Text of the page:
Brussels, 10 Mar 2005
The European Parliament has adopted a resolution by 514 in favour to 110 against, with 20 abstentions, confirming that the updated Lisbon strategy should be the EU's top priority for the next five years.
The resolution, drawn up by a special working group of MEPs at the request of the Conference of Presidents, confirms that sustainable growth and employment are Europe's most pressing goals and underpin social and environmental progress.
Outlining the Parliament's position on the mid-term review of the Lisbon strategy ahead of the Spring EU Summit, the resolution states: '[G]rowth-oriented, sustainable macroeconomic conditions must be guaranteed if [...] economic, social and environmental objectives are to be achieved and [...] this is a prerequisite for the international competitiveness of Europe.'
The resolution specifically calls for action to create a friendly business environment for small and medium sized enterprises (SMEs), increase support for eco-friendly technologies, and devise a new information society initiative. According to MEPs, a satisfactory agreement on the REACH chemicals legislation would provide the perfect example of the revised Lisbon strategy in action, balancing economic, environmental, social and public health goals.
Strong emphasis is placed on research in the document, with a call for Member States to renew their commitment to meeting the three per cent target for research spending. It also argues in favour of doubling EU investment in research and development (R&D), as proposed in the Commission's draft financial perspectives for 2007-2013.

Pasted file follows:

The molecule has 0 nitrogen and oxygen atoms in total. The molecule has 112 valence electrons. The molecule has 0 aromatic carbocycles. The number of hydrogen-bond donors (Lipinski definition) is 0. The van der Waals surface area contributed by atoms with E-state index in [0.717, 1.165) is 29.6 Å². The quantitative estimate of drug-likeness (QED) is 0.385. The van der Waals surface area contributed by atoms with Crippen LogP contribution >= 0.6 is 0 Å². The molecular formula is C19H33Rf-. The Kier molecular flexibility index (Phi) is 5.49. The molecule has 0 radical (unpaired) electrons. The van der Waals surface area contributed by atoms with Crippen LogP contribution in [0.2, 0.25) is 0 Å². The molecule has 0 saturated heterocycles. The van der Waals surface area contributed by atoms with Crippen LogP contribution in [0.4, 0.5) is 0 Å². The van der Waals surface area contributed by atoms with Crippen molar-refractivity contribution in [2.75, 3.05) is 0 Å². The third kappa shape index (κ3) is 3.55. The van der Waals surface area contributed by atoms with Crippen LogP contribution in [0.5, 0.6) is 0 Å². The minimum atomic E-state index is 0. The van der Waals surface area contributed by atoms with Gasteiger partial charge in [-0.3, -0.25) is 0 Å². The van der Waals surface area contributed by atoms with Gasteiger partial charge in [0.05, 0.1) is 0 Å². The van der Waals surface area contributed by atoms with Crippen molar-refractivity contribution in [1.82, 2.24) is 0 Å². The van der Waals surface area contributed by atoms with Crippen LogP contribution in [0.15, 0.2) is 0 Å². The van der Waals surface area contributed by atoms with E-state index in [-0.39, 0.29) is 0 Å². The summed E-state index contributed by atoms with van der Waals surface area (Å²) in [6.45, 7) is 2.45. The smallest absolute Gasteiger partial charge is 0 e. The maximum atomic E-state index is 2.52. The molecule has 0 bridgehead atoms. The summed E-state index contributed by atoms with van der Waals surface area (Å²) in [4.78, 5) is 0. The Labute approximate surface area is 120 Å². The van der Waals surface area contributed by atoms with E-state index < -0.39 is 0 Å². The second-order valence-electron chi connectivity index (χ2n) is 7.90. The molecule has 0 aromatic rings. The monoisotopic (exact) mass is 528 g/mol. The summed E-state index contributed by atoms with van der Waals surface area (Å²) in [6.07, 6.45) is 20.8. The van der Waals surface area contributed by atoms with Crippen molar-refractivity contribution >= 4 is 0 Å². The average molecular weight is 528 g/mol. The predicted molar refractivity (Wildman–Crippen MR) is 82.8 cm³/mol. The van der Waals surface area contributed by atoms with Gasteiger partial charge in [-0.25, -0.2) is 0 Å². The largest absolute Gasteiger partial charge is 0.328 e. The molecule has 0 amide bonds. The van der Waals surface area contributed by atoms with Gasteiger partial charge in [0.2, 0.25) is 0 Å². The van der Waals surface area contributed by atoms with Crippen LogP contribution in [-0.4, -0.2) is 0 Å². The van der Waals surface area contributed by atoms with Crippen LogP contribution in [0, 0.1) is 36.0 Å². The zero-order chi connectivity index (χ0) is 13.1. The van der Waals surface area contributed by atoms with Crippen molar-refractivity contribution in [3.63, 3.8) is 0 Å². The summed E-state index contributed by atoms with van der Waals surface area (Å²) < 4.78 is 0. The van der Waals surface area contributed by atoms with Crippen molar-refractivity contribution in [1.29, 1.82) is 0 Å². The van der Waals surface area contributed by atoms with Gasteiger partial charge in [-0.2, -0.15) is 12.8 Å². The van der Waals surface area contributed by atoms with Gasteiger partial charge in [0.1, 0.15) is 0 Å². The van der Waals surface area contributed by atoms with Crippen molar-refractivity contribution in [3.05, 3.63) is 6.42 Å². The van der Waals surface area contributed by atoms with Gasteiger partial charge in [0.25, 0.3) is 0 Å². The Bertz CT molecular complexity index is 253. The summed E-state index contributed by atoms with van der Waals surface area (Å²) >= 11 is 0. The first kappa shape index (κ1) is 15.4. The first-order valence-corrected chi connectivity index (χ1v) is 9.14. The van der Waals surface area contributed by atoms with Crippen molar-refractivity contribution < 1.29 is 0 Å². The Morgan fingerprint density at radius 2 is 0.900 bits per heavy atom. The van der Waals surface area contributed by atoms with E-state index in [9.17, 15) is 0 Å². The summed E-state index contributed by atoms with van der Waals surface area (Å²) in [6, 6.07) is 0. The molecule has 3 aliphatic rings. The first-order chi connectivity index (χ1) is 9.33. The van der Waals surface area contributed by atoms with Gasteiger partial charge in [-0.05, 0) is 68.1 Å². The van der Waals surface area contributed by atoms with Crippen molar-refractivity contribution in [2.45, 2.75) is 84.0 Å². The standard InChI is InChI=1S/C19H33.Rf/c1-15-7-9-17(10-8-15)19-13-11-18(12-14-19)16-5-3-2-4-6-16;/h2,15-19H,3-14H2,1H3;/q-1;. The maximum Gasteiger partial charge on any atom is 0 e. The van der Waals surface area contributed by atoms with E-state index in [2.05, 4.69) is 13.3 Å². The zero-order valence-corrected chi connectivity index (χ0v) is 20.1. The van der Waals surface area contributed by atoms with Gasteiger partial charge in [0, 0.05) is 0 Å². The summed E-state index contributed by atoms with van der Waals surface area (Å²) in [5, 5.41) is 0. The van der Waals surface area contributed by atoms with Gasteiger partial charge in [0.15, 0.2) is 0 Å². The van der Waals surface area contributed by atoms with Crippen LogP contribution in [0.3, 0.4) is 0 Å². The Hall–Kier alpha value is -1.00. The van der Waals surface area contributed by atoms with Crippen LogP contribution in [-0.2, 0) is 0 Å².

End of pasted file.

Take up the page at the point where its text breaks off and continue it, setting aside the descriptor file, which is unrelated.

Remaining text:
In addition, the Parliament demands that all future draft EU legislation is checked for consistency with the Lisbon objectives, and that 'fewer but better' indicators are used to measure progress. MEPs would like to see a strong partnership between the Parliament and the Commission on Lisbon, as well as between the EP and national parliaments.
Speaking during the debate that preceded adoption of the resolution, Martin Schulz MEP, leader of the Socialist Group, said that 'the EU will be judged over the next five years on to what extent the Lisbon goals have been reached.' He added that the period when peace-building was the ultimate goal of the EU had passed, and that now the EU's primary objective should be to build a competitive economic and social model.
Meanwhile, the Chair of the Group of European People's Parties, Hans-Gert Pöttering, called for more flexibility in the Stability and Growth Pact, while continuing to adhere to the key principle of reducing public sector debt. 'The challenge now,' he concluded 'lies with Member States to implement the Lisbon strategy.'